Ludwig Van Beethoven: Symphony Number 5 in C Minor

It is hard to write about the most well-known piece by the most famous composer of all time. The four opening notes of the first movement have passed into both the collective unconscious and conscious, at least in the West. When my children were young, we bought a cockatiel, named him Bruce, and the first tune that I taught him to whistle was the opening of this symphony. Unfortunately, I also taught him the theme from the late 1960’s television show Hawaii Five-O.  He eventually scrambled the two, producing what we referred to as Beethoven’s Five-O.

I really didn’t pay attention to the Fifth Symphony however, until my best friend in seventh grade, Kerry Wade, loaned me a comedy album by Peter Schickele, entitled P.D.Q Bach on the Air. The record had a track called New Horizons in Musical Appreciation-Beethoven’s Fifth Symphony. Shickele had the incredible genius of fusing a broadcast of a symphony orchestra on a public radio station with a sports commentary. His two announcers, who sounded like a White Sox sport announcers, provide a blow-by-blow account of the Fifth Symphony in which the conductor plays against the orchestra. For example, they critique the individual players. At one point, the oboist in the first movement plays a little solo and the announcers yell: “What’s he doing? He thinks its an oboe concerto! I wouldn’t be surprised if he receives a fine for this.” At other points, they critique the music itself: “And they’re off with a four note theme. I don’t know whether it’s slow or fast, folks, because it keeps stopping.”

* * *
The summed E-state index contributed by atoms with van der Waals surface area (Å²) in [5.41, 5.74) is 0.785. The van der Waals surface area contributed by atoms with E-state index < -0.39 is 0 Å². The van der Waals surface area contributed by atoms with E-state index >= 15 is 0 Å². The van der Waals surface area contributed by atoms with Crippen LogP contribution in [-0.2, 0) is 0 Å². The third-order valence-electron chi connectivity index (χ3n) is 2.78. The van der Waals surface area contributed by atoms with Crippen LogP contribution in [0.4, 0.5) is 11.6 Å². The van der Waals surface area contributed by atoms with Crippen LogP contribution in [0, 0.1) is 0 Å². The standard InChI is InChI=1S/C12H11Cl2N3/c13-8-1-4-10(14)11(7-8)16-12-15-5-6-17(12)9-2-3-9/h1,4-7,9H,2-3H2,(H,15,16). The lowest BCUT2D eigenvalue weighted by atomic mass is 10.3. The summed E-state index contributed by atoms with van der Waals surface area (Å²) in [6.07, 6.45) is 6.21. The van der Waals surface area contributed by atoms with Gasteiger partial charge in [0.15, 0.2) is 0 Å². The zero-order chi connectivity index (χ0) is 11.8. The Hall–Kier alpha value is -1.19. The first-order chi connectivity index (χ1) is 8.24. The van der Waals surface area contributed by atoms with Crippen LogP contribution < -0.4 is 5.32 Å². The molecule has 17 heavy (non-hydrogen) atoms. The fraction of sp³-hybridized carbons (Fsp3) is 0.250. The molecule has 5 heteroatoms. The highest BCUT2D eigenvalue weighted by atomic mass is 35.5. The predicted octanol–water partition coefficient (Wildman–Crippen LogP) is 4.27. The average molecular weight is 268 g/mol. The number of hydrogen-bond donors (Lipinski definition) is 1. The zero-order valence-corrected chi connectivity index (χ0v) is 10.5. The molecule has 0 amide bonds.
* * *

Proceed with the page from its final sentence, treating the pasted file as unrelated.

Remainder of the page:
Now some people might call this blasphemous. Beethoven is a god, after all. But what I think Schickele was trying to show—and I once heard him do something similar with Beethoven’s Third Symphony on his radio show—was how revolutionary Beethoven’s music would have sounded to an audience around Beethoven’s time.

I do not know much about music theory, but I am told that Beethoven’s music was considered to be quite dissonant at the time it was written. Some people have attributed that to his deafness, which was complete by the time he reached 48. He had to compose without the benefit of even being able to play a chord on a piano to see if it sounded Okay. Literally, then this music was unheard of before its performance. What I find amazing is that his contemporary critics often labeled his music “incomprehensible” and even lacking melody.

The second movement has a beautiful lyrical melody, which foreshadows his Pastoral Symphony. And that of the third movement to me has a dignified and quite majestic tune, that I have no trouble whistling. The end of the third movement is quite exciting. It gives you the feeling of moving over a rainy landscape through the fog and suddenly the sun breaks through the clouds as it rushes without a pause into the joyous finale. Once again, Beethoven, despite his rapidly encroaching deafness refuses to be crushed by it and takes us to glimpse the splendor of nature and human creation.

Beethoven Biography

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Ludwig Van Beethoven: Violin Concerto in D